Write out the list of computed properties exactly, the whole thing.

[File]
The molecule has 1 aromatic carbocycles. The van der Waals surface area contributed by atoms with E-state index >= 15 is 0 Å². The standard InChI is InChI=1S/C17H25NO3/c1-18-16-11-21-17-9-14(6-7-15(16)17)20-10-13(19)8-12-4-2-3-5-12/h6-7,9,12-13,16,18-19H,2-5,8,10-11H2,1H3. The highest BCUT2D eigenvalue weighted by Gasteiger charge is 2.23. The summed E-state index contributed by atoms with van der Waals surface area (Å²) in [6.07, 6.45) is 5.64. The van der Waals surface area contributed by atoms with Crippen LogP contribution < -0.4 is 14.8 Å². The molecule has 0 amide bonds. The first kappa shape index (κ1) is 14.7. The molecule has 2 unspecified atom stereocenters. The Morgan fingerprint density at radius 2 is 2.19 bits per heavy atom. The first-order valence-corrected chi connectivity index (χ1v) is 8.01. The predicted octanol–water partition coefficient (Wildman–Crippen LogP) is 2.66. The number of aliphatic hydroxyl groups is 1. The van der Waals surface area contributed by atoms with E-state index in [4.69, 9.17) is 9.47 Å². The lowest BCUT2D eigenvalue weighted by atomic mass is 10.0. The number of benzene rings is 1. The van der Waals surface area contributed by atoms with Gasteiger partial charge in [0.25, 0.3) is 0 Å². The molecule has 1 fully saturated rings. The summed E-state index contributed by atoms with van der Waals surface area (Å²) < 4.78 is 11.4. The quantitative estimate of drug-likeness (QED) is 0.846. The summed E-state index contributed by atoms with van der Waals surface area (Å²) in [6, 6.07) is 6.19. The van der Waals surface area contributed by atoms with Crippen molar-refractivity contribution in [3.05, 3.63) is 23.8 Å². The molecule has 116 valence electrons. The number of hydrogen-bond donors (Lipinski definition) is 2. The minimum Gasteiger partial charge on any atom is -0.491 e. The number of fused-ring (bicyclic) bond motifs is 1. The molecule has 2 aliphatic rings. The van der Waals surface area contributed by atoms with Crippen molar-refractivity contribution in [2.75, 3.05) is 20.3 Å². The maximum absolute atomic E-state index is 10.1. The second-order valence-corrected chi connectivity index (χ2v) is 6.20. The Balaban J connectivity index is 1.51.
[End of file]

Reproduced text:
The molecule has 1 aromatic carbocycles. The van der Waals surface area contributed by atoms with E-state index >= 15 is 0 Å². The standard InChI is InChI=1S/C17H25NO3/c1-18-16-11-21-17-9-14(6-7-15(16)17)20-10-13(19)8-12-4-2-3-5-12/h6-7,9,12-13,16,18-19H,2-5,8,10-11H2,1H3. The highest BCUT2D eigenvalue weighted by Gasteiger charge is 2.23. The summed E-state index contributed by atoms with van der Waals surface area (Å²) in [6.07, 6.45) is 5.64. The van der Waals surface area contributed by atoms with Crippen LogP contribution < -0.4 is 14.8 Å². The molecule has 0 amide bonds. The first kappa shape index (κ1) is 14.7. The molecule has 2 unspecified atom stereocenters. The Morgan fingerprint density at radius 2 is 2.19 bits per heavy atom. The first-order valence-corrected chi connectivity index (χ1v) is 8.01. The predicted octanol–water partition coefficient (Wildman–Crippen LogP) is 2.66. The number of aliphatic hydroxyl groups is 1. The van der Waals surface area contributed by atoms with E-state index in [4.69, 9.17) is 9.47 Å². The lowest BCUT2D eigenvalue weighted by atomic mass is 10.0. The number of benzene rings is 1. The van der Waals surface area contributed by atoms with Gasteiger partial charge in [0.25, 0.3) is 0 Å². The molecule has 1 fully saturated rings. The summed E-state index contributed by atoms with van der Waals surface area (Å²) < 4.78 is 11.4. The quantitative estimate of drug-likeness (QED) is 0.846. The summed E-state index contributed by atoms with van der Waals surface area (Å²) in [6, 6.07) is 6.19. The van der Waals surface area contributed by atoms with Crippen molar-refractivity contribution in [3.05, 3.63) is 23.8 Å². The molecule has 116 valence electrons. The number of hydrogen-bond donors (Lipinski definition) is 2. The minimum Gasteiger partial charge on any atom is -0.491 e. The number of fused-ring (bicyclic) bond motifs is 1. The molecule has 2 aliphatic rings. The van der Waals surface area contributed by atoms with Crippen molar-refractivity contribution in [2.75, 3.05) is 20.3 Å². The maximum absolute atomic E-state index is 10.1. The second-order valence-corrected chi connectivity index (χ2v) is 6.20. The Balaban J connectivity index is 1.51.